Bloomberg News

Olympus Panel Members Fly to London to Interview Woodford

November 30, 2011

(Adds details of Tokyo trip in second paragraph, police protection in fifth.)

Nov. 21 (Bloomberg) -- Michael C. Woodford, the former chief executive officer of Olympus Corp. who questioned payments made for acquisitions, is meeting with members of the company’s independent panel in London today who are probing the deals.

Woodford, who forwarded letters detailing his concerns to the whole board before he was fired, will meet today with three people from the panel flying in from Japan, along with lawyers, he said in a telephone interview. The meeting was arranged before he scheduled a trip to Tokyo this week, he said.

Woodford is due to meet in Japan with prosecutors, the Tokyo metropolitan police and the Securities and Exchange Surveillance Commission to discuss $687 million in payments to advisers he uncovered in the purchase of Gyrus Group Ltd., as well as three other takeovers. Olympus appointed an independent panel, including former judges and a retired prosecutor, to probe the acquisitions and the extent of hidden losses.

The Tokyo-based company is under investigation by Japanese officials on whether it worked with organized crime to obscure billions of dollars of losses, the New York Times reported. Investigators are trying to find out what happened to at least $4.9 billion they say remains unaccounted for and how much of that money went to companies with links to organized crime, according to the newspaper.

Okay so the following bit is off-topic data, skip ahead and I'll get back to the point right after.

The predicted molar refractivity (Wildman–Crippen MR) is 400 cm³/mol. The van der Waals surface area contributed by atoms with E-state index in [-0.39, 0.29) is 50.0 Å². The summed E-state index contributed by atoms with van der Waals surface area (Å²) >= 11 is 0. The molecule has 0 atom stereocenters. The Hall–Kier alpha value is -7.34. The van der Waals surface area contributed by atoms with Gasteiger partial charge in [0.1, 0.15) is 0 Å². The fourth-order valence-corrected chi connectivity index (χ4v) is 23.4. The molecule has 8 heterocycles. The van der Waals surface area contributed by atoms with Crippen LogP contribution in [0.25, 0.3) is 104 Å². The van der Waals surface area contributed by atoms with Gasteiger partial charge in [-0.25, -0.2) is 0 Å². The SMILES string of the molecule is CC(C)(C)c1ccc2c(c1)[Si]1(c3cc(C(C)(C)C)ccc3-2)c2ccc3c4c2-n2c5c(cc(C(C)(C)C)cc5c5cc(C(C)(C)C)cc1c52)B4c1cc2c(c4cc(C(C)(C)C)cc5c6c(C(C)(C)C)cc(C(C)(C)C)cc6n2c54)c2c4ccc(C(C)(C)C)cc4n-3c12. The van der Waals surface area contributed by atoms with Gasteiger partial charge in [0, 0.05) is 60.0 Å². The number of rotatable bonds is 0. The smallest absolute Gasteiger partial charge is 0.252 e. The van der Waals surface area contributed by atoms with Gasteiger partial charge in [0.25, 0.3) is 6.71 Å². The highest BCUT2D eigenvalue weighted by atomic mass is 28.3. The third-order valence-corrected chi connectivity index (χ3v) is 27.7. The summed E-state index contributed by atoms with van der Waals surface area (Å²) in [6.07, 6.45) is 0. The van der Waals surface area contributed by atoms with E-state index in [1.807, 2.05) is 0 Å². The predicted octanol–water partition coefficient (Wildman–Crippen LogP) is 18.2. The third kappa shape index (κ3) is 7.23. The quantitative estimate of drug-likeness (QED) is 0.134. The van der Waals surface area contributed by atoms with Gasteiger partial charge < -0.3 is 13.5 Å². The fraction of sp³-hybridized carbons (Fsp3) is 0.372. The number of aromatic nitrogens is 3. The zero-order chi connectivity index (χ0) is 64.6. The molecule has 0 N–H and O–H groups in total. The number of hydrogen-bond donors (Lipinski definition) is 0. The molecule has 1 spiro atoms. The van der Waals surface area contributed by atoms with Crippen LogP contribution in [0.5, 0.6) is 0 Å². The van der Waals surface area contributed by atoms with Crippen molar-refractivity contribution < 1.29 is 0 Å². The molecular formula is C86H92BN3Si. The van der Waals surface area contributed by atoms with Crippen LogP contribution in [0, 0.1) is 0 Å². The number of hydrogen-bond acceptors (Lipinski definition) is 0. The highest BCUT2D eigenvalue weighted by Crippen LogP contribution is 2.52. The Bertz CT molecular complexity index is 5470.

Police Protection

Woodford said he will have police protection in Japan throughout his trip.

The Tokyo Stock Exchange said 92-year-old Olympus may be delisted as it faces regulatory and criminal probes at home and abroad. President Shuichi Takayama, who was promoted earlier this month, blamed former Chairman Tsuyoshi Kikukawa, Executive Vice President Hisashi Mori and auditor Hideo Yamada for the cover-up.

Olympus admitted last month it paid $687 million in fees to advisers on Gyrus. Most of that went to a Cayman Islands fund that no longer exists, according to filings from the offshore center’s registry.

It also paid 73.4 billion yen ($954 million) between 2006 and 2008 to increase stakes in News Chef Inc., which makes plastic containers for microwave ovens; Humalabo, a face-cream maker; and recycling company Altis Co., according to a letter Woodford sent to Kikukawa, a copy of which was given to Bloomberg News.

The company then wrote down 55.7 billion yen, or 76 percent, of the acquisition value of the three companies in March 2009.

Olympus has lost $6.2 billion, or 71 percent, of its market capitalization since the board unanimously voted to oust Woodford last month.

The independent panel’s findings are expected by mid- December, the group said earlier this month. The panel said today that it has found no links to organized crime so far in its probe, according to a statement distributed through the Tokyo Stock Exchange.

--Editors: Ken McCallum, Shamim Adam

To contact the reporter on this story: Chris Cooper in Tokyo at ccooper1@bloomberg.net

To contact the editor responsible for this story: Ben Richardson at brichardson8@bloomberg.net


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